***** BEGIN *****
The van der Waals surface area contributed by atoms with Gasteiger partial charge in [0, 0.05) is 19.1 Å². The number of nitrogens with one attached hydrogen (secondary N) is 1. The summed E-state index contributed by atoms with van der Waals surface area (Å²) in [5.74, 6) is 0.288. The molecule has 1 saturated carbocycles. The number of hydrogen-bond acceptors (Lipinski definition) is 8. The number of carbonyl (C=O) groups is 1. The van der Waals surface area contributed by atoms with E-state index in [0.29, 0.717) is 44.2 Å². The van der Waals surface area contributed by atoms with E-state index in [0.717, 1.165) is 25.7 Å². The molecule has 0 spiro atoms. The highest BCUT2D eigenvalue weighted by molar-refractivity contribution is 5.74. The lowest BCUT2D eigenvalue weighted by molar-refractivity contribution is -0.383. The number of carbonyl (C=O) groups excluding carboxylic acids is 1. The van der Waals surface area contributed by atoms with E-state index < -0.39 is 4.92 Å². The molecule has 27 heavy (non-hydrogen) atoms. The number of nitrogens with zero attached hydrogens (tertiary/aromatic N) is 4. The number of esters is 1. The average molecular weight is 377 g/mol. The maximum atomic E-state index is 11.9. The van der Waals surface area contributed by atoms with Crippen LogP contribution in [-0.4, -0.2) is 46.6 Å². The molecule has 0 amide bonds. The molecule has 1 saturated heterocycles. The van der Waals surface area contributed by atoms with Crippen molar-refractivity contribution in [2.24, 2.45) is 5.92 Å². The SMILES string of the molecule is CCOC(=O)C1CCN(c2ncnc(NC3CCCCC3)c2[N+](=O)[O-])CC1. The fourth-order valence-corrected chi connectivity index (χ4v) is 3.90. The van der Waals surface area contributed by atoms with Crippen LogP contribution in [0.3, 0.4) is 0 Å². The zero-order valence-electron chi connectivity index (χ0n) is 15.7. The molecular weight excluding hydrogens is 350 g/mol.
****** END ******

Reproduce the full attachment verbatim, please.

The van der Waals surface area contributed by atoms with Gasteiger partial charge in [0, 0.05) is 19.1 Å². The number of nitrogens with one attached hydrogen (secondary N) is 1. The summed E-state index contributed by atoms with van der Waals surface area (Å²) in [5.74, 6) is 0.288. The molecule has 1 saturated carbocycles. The number of hydrogen-bond acceptors (Lipinski definition) is 8. The number of carbonyl (C=O) groups is 1. The van der Waals surface area contributed by atoms with E-state index in [0.29, 0.717) is 44.2 Å². The van der Waals surface area contributed by atoms with E-state index in [0.717, 1.165) is 25.7 Å². The molecule has 0 spiro atoms. The highest BCUT2D eigenvalue weighted by molar-refractivity contribution is 5.74. The lowest BCUT2D eigenvalue weighted by molar-refractivity contribution is -0.383. The number of carbonyl (C=O) groups excluding carboxylic acids is 1. The van der Waals surface area contributed by atoms with E-state index < -0.39 is 4.92 Å². The molecule has 27 heavy (non-hydrogen) atoms. The number of nitrogens with zero attached hydrogens (tertiary/aromatic N) is 4. The number of esters is 1. The average molecular weight is 377 g/mol. The maximum atomic E-state index is 11.9. The van der Waals surface area contributed by atoms with Crippen LogP contribution in [-0.4, -0.2) is 46.6 Å². The molecule has 0 amide bonds. The molecule has 1 saturated heterocycles. The van der Waals surface area contributed by atoms with Crippen molar-refractivity contribution in [2.24, 2.45) is 5.92 Å². The SMILES string of the molecule is CCOC(=O)C1CCN(c2ncnc(NC3CCCCC3)c2[N+](=O)[O-])CC1. The fourth-order valence-corrected chi connectivity index (χ4v) is 3.90. The van der Waals surface area contributed by atoms with Crippen LogP contribution in [0.3, 0.4) is 0 Å². The zero-order valence-electron chi connectivity index (χ0n) is 15.7. The molecular weight excluding hydrogens is 350 g/mol.